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barangaroo 7

Pub: Sydney Morning Herald

Pubdate: 19-May-2011

Edition: First

Section: News and Features

Subsection: Opinion

Page: 11

Wordcount: 880

Without further Barangaroo ado, here’s the chance not to stuff it up


‘You must have more splinters in your bum than anyone in journalism,” wrote Paul Keating last week after my plague-on-both-your-houses column. So I must be doing something right. Critiquing both sides might put me in the sin bin, but it doesn’t put me on the fence.

But perhaps Keating has a point. Perhaps, now that the warring parties are locked in a room, it’s time to rethink what should happen on Barangaroo, instead of just what shouldn’t.

Everyone knows what they don’t want. Keating doesn’t want rich people’s apartments. Clover doesn’t want bulky buildings. The Greens don’t want soil toxins, or anything else anthropogenic, anthropomorphic or anthropocentric. Some rich locals don’t want their sun impeded, others their view. And Australians for Sustainable Development – whose logo reads “not this at Barangaroo” – don’t want anything at all, really.

Maybe a couple of low-profile, solar-powered, communally owned cardboard boxes set in a great grassy paddock with their own light rail system? Something a bit like Canberra?

The list of Australia’s surprisingly feeble attempts to make the architectural map goes: Canberra, the Opera House, Parliament House, Barangaroo, and the stories are alarmingly similar. All were international competitions. All yielded an international architect: Griffin, Utzon, Giurgola, Rogers. All were adroitly shepherded from soaring promise to bungled mess by political and bureaucratic timidity. And all, inevitably, produced flawed results.

Yet one, against all odds, became a masterpiece. The Opera House is still the only Australian building that people cross oceans to see. What is the crucial difference?

Simply, the jury. Good juries seek the best design, and there is surprising consensus, among designers, as to what this is. But most juries here, dominated by politicians and bureaucrats, wouldn’t know best if it bit them. They’re looking for safest.

The 1911 Canberra competition was judged by one man, the minister for home affairs, King O’Malley, advised by a board of unnamed bureaucrats. Buffoon O’Malley was so sure of his own brilliance that he proceeded to cut and paste Griffin’s scheme, even after it had won. And still the city pays.

The 1979 Canberra Parliament House competition had a six-man jury; three government types (including Gareth Evans) and three professionals. But since one of these was an engineer, inserted to avoid repeating the Opera House’s buildability issues, he erred to the risk-averse, making the real balance 4:2.

And the 2005-06 Barangaroo jury was a big jury of small people. It carefully drowned its lone international architect beneath six departmental comfortables, two developers and an AO. Stage two inserted the hyper-passionate PJK into this mix, but did not improve the outcome.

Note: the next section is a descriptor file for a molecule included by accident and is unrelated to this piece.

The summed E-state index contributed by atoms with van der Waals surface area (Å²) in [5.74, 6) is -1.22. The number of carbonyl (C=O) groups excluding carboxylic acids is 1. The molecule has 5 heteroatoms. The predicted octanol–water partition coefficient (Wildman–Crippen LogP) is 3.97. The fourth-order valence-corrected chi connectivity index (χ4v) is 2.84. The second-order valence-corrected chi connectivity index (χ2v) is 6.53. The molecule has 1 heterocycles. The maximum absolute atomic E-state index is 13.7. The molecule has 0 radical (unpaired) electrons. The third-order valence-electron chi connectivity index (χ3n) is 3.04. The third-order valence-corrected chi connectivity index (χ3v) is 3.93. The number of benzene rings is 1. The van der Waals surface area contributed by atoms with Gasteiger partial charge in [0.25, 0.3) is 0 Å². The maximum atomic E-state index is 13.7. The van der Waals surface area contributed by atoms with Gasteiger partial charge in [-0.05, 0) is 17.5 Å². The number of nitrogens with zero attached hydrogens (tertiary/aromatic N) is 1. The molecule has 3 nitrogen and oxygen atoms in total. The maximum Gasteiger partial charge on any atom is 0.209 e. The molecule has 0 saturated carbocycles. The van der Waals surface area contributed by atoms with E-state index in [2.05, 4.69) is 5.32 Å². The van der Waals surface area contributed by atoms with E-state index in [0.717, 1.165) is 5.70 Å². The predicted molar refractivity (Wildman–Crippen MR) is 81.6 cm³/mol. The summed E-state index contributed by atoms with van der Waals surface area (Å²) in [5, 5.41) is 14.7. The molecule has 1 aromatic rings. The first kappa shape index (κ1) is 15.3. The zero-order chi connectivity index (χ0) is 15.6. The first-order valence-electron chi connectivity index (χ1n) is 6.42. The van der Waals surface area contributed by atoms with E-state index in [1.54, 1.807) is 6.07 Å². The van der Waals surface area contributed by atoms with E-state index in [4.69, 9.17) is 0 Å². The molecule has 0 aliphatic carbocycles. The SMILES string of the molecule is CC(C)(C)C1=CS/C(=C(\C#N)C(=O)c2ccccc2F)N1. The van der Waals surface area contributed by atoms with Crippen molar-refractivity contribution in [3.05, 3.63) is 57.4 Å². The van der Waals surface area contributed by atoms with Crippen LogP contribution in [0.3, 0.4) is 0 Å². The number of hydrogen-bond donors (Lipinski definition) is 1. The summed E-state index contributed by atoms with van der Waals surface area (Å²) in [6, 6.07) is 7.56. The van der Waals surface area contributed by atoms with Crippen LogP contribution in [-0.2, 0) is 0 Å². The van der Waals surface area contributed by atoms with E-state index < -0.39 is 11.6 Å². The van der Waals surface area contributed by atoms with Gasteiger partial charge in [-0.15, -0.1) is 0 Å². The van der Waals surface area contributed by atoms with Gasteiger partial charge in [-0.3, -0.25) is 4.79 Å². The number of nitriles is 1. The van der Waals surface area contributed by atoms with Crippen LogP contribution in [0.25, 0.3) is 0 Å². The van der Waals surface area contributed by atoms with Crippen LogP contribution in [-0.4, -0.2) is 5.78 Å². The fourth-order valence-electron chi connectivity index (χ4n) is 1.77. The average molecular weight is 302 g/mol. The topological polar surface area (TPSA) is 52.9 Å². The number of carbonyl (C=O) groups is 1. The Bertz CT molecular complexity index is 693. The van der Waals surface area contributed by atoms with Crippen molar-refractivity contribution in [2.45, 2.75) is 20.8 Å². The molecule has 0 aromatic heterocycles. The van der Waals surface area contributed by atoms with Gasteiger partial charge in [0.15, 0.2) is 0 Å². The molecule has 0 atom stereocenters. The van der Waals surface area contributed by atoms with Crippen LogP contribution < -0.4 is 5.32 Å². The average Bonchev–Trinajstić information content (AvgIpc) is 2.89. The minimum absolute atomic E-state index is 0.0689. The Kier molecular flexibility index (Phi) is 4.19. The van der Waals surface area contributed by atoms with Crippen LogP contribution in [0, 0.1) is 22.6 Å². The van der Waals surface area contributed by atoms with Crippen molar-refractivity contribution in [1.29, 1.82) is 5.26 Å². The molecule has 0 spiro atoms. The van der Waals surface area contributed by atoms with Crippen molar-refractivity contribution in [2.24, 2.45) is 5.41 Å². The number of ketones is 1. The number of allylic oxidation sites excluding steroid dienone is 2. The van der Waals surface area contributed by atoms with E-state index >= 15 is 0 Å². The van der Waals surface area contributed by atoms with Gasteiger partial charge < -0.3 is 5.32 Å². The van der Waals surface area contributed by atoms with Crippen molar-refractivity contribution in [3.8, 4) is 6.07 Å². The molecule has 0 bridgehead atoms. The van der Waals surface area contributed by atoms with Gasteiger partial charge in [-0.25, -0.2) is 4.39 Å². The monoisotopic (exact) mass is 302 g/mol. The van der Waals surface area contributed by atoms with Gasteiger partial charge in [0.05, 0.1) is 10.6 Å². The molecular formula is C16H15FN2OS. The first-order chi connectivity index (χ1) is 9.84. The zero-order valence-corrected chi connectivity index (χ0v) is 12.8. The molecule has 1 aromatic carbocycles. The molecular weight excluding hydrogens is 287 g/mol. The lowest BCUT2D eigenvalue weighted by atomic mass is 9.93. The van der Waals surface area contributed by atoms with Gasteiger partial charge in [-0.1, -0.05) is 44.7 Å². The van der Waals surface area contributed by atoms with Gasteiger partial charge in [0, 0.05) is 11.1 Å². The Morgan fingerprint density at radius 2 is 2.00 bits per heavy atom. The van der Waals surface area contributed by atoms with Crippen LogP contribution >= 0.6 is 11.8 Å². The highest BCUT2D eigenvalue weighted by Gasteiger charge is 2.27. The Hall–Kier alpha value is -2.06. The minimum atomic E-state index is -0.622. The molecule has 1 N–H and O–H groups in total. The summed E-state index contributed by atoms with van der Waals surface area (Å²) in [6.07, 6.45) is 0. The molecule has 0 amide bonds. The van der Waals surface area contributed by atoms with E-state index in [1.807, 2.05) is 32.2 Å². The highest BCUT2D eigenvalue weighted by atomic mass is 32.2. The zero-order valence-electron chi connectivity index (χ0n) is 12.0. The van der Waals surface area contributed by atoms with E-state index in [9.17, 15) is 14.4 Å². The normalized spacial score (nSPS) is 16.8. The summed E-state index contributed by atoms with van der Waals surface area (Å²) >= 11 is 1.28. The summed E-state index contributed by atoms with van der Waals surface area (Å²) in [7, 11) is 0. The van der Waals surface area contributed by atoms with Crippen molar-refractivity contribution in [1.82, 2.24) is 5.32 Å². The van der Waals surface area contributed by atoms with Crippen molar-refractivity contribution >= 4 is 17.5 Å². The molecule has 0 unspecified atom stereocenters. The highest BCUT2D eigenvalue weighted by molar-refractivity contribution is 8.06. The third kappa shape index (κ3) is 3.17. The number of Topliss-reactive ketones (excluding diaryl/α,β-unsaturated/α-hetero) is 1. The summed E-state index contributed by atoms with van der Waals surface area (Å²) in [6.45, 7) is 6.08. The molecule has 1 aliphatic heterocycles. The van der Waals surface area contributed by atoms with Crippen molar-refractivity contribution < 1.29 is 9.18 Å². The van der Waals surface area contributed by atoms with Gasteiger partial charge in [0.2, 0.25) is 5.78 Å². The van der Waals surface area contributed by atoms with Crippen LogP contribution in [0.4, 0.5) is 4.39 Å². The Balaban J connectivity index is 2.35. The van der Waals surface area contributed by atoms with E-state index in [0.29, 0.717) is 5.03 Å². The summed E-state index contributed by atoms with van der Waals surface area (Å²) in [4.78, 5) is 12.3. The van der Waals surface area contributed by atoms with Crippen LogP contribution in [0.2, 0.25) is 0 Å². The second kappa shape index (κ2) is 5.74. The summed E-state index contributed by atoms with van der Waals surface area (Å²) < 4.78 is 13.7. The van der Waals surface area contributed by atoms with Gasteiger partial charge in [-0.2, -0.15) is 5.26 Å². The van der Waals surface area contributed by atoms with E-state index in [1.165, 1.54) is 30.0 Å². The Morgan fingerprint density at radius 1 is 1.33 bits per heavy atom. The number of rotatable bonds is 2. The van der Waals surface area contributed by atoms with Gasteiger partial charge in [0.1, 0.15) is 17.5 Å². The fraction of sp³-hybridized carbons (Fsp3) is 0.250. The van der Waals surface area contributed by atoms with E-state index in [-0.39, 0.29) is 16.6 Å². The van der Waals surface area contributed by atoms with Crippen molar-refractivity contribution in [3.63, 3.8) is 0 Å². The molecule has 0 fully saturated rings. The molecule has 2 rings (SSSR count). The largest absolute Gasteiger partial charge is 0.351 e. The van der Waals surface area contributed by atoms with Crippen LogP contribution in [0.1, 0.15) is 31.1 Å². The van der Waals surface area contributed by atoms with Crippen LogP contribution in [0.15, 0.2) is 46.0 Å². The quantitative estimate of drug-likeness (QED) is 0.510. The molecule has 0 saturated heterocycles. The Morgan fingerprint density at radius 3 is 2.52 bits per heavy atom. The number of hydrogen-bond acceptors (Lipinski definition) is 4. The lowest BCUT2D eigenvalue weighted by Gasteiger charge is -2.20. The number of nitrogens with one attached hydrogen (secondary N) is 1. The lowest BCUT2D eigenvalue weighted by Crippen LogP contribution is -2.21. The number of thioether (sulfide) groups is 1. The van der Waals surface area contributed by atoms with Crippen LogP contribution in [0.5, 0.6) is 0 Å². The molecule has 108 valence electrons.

In stage one, assiduously avoiding judgment, they picked one of everything – a small, hand-knitted village (Thallis Berkemeier), a bold spray of towers (Lend Lease), a bit of crazy figuralism (Thom Mayne), a modernist wedge (PTW) and a wild array of delight (Rogers).

In stage two, they premiated Thallis’s team, sacked them, shoved some of their ideas into Rogers’s mouth and married him, gagged and spitting, to Lend Lease’s towers. Ugly. Stupid, too, since what they should have copied, rather than O’Malley’s century-old mistakes, was our only successful competition, the Opera House.

The Opera House comp was blessed with a small jury of big names. And this is what enabled Saarinen to, as the anecdote goes, spot the wild imagination in the waste basket and convince his colleagues that this untame object was genius.

Of course, genius is more difficult to spread across an entire city precinct. But that should make us more determined, not less. What should happen now if, improbably, Barry O’Farrell is serious about undoing the errors?

First, they must re-heal the site, so it no longer divides between nature and culture but can benefit from the play of each against the other, as good cities do. Then they must abandon the idea of a single architect-developer designing the lot. This is death to cities.

They must rethink the development authority, since the inherent conflict between its developer and consent roles makes it prefer economic over civic values. Rather, the authority should be given a Crown land management role, while the council (or its government-controlled central Sydney planning committee) should be reinstated as consent authority.

Next, the government must establish the precinct’s civic framework; the streets and squares, coves and canals, bridges and gardens that will give it shape. I believe there should be a big park, defined by beautiful buildings and linked to the water but not on it – Central Park meets St Mark’s Square.

Only then, with the framework in place, should tenders be called for development – a block, a street, a park at a time, and leaving form relatively uncontrolled, since form is not the point. This would allow incremental growth, like a coral reef, in which the spaces shape the buildings, and the buildings in turn furnish the spaces.

This (admittedly improbable) scenario would give a world first – a contemporary, green city precinct with all the charm and urbanity of the old that people would trek here to see. It’s also our last chance to create the intensely energised and minutely explorable place, full of surprise, drama and mystery, that we deserve at Barangaroo. (Damn how I hate that name. Here, at least, Keating and I are as one.)


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